Just because scenes in Hunger made him think of the victims of the IRA doesn’t really mean anything unless he forms that ‘gut reaction’ into a sensible point about the film.

I bring this up because one of the most shocking scenes Рwhich he neglects to mention Рis actually a brutal and callous murder by an IRA gunman.

The site’s editor says:

“Film-makers provoke a reaction and the film blog is a forum for discussing reactions to films,” she told me.

Well, that’s all fine except I think this particular comment piece crossed several lines.

Can you imagine what the Guardian’s reaction would be had this piece been published by right-leaning papers like The Daily Mail or The Telegraph?

Furthermore, it annoys me that some editors on newspapers appear to think that tendentious crap can be passed off as colourful comment simply because ‘its on a blog’.

Whether it is in print, online or on a podcast I expect there to be some quality and consistency from a news organisation like The Guardian.

To be fair, the reader’s editor does admit:

It was an extremely provocative blog that deliberately treated a sensitive subject insensitively. 

…As more than one objector said, it was “incendiary”, but in the end Cox appeared to be hoist by his own petard.

There was limited support for his diatribe and, while his approach to the subject matter was a recipe for a polarised and nasty debate, there is evidence that many commenters resisted the urge to match Cox’s intemperate tone.

Generally, they raised the level of debate and the discussion was, in many places, markedly courteous.

Which is more than can be said of Cox, who is fairly unrepentant in his final reply:

Cox has no regrets about causing offence.

“There is a strong tradition in English journalism, dating back to Swift … of robust expression on matters of great sensitivity,” he said.

“I don’t think it’s true that we can debate just as effectively if we all express ourselves in as genteel fashion as Victorian maiden aunts might have done.”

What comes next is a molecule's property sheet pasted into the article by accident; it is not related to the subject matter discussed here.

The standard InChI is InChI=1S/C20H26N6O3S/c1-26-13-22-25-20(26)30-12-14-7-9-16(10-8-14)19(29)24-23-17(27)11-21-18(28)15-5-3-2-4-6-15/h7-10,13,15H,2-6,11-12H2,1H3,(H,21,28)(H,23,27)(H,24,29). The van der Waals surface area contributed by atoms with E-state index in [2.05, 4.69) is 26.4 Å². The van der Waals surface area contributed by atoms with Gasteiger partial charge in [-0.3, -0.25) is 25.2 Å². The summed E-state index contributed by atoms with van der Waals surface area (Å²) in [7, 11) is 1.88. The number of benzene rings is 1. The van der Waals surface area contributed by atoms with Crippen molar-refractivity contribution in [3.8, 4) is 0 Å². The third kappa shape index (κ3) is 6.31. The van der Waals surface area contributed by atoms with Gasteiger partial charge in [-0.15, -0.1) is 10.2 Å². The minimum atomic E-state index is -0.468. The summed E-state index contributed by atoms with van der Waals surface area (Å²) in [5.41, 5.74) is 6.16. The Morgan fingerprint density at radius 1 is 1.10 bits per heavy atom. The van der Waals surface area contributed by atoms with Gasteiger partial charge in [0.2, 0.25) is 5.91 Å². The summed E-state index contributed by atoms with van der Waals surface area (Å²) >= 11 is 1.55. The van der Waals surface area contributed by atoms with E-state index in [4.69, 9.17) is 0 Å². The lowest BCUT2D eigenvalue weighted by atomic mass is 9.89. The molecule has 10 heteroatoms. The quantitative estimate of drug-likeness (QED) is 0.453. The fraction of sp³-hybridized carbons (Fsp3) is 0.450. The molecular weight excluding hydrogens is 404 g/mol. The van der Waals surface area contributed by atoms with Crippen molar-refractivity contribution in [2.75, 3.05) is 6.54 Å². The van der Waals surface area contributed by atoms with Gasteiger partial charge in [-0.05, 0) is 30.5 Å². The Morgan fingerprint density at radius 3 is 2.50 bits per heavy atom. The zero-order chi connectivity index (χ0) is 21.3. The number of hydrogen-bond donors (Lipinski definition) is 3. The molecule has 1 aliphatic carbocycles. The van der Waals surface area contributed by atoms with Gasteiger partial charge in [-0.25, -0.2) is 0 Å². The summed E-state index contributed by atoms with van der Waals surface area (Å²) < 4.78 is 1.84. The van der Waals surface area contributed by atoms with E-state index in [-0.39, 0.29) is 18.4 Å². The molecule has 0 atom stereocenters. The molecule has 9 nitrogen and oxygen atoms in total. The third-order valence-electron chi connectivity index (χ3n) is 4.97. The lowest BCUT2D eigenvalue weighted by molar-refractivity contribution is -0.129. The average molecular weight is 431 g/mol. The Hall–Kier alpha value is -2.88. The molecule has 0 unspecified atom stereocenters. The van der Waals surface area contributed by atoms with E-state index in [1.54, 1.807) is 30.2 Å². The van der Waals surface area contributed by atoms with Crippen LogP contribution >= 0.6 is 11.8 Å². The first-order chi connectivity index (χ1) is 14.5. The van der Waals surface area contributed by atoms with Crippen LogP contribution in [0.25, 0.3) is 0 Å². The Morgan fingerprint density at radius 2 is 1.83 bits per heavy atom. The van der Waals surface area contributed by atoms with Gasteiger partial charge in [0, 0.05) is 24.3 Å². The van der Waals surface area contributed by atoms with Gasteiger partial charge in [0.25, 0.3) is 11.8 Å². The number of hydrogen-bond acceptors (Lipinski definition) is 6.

I’m all for robust debate but I want intelligence and facts too, which is ironic because as this¬†one perceptive comment points out:

Swift was Irish, you ignorant pillock

Former Guardian editor C.P Scott¬†once said:¬†‘Comment is free, but facts are sacred‘, but in this case I think he would agree the above comment by user ‘Setanta‘ has a certain divine quality to it.

> Read the original post by David Cox at The Guardian
> The reader’s editor responds¬†
> Listen to actor Liam Cunningham discuss Hunger

Cinema Interviews Podcast

Interview: Liam Cunningham on Hunger

Liam Cunningham is one of the actors in the new film Hunger, which deals with the 1981 IRA hunger strike and marks the feature film debut for director Steve McQueen.

Although he only appears in one scene, it is an extraordinary unbroken sequence in which plays a priest who questions Sands about the wisdom of his actions.

The film premiered to great acclaim at the Cannes Film Festival and recently screened at the London Film Festival, which was when I spoke to Liam.

You can listen to it here:


Download it as a podcast via iTunes by clicking here.

Hunger opens at selected UK cinemas on Friday 31st October

> Download the interview as an MP3 file
> Official UK site for Hunger
> Liam Cunningham at the IMDb
> Read our recent LFF piece on Hunger and a longer review from last month
> Green Cine Daily with the reactions to Hunger at Cannes earlier this year
> Find out more about the 1981 Hunger Strike at Wikipedia

Festivals London Film Festival

LFF 2008: Day 7

LFF Delegate Centre

Today was one of those days when you realise you can’t be everywhere at once.¬†

With so many films on, you have to choose between making a screening, doing an interview or just catching up with stuff.

So instead of going the press show of Michael Winterbottom‘s new film¬†Genova, I spoke with actor Liam Cunningham about Hunger, the new drama about Bobby Sands and the IRA hunger stike¬†of 1981.

Directed by Turner prize-winning artist Steve McQueen it is one of the highlights of this festival and the most arresting debut I’ve seen in a long time.

Liam plays Father Moran, the priest who tries to talk Sands (Michael Fassbender) out of his hunger strikeand although he only appears in one scene, it is an extraordinary 17 minute sequence all done in once take.